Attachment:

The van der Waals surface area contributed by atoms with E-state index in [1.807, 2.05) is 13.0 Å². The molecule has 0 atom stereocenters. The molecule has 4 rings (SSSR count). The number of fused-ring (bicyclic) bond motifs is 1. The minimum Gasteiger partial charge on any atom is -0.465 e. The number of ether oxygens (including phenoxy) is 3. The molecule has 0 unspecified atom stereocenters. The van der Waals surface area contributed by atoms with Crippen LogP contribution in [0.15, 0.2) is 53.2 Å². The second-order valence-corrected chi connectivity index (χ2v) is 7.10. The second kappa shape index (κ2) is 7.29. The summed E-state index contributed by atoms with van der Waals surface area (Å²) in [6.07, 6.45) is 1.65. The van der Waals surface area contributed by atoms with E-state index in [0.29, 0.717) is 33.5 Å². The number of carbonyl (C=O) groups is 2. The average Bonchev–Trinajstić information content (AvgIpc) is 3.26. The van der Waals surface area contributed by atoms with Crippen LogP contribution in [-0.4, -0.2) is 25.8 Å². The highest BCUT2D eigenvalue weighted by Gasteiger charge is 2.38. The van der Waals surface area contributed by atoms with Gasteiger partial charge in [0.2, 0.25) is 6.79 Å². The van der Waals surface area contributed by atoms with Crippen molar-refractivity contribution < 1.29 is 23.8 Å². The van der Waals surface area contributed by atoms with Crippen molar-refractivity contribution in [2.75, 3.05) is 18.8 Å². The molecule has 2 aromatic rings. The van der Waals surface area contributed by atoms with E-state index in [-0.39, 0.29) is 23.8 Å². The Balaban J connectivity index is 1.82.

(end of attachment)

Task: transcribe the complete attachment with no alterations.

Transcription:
The van der Waals surface area contributed by atoms with E-state index in [1.807, 2.05) is 13.0 Å². The molecule has 0 atom stereocenters. The molecule has 4 rings (SSSR count). The number of fused-ring (bicyclic) bond motifs is 1. The minimum Gasteiger partial charge on any atom is -0.465 e. The number of ether oxygens (including phenoxy) is 3. The molecule has 0 unspecified atom stereocenters. The van der Waals surface area contributed by atoms with Crippen LogP contribution in [0.15, 0.2) is 53.2 Å². The second-order valence-corrected chi connectivity index (χ2v) is 7.10. The second kappa shape index (κ2) is 7.29. The summed E-state index contributed by atoms with van der Waals surface area (Å²) in [6.07, 6.45) is 1.65. The van der Waals surface area contributed by atoms with E-state index in [0.29, 0.717) is 33.5 Å². The number of carbonyl (C=O) groups is 2. The average Bonchev–Trinajstić information content (AvgIpc) is 3.26. The van der Waals surface area contributed by atoms with Crippen LogP contribution in [-0.4, -0.2) is 25.8 Å². The highest BCUT2D eigenvalue weighted by Gasteiger charge is 2.38. The van der Waals surface area contributed by atoms with Gasteiger partial charge in [0.2, 0.25) is 6.79 Å². The van der Waals surface area contributed by atoms with Crippen molar-refractivity contribution < 1.29 is 23.8 Å². The van der Waals surface area contributed by atoms with Crippen molar-refractivity contribution in [2.75, 3.05) is 18.8 Å². The molecule has 2 aromatic rings. The van der Waals surface area contributed by atoms with E-state index in [-0.39, 0.29) is 23.8 Å². The Balaban J connectivity index is 1.82.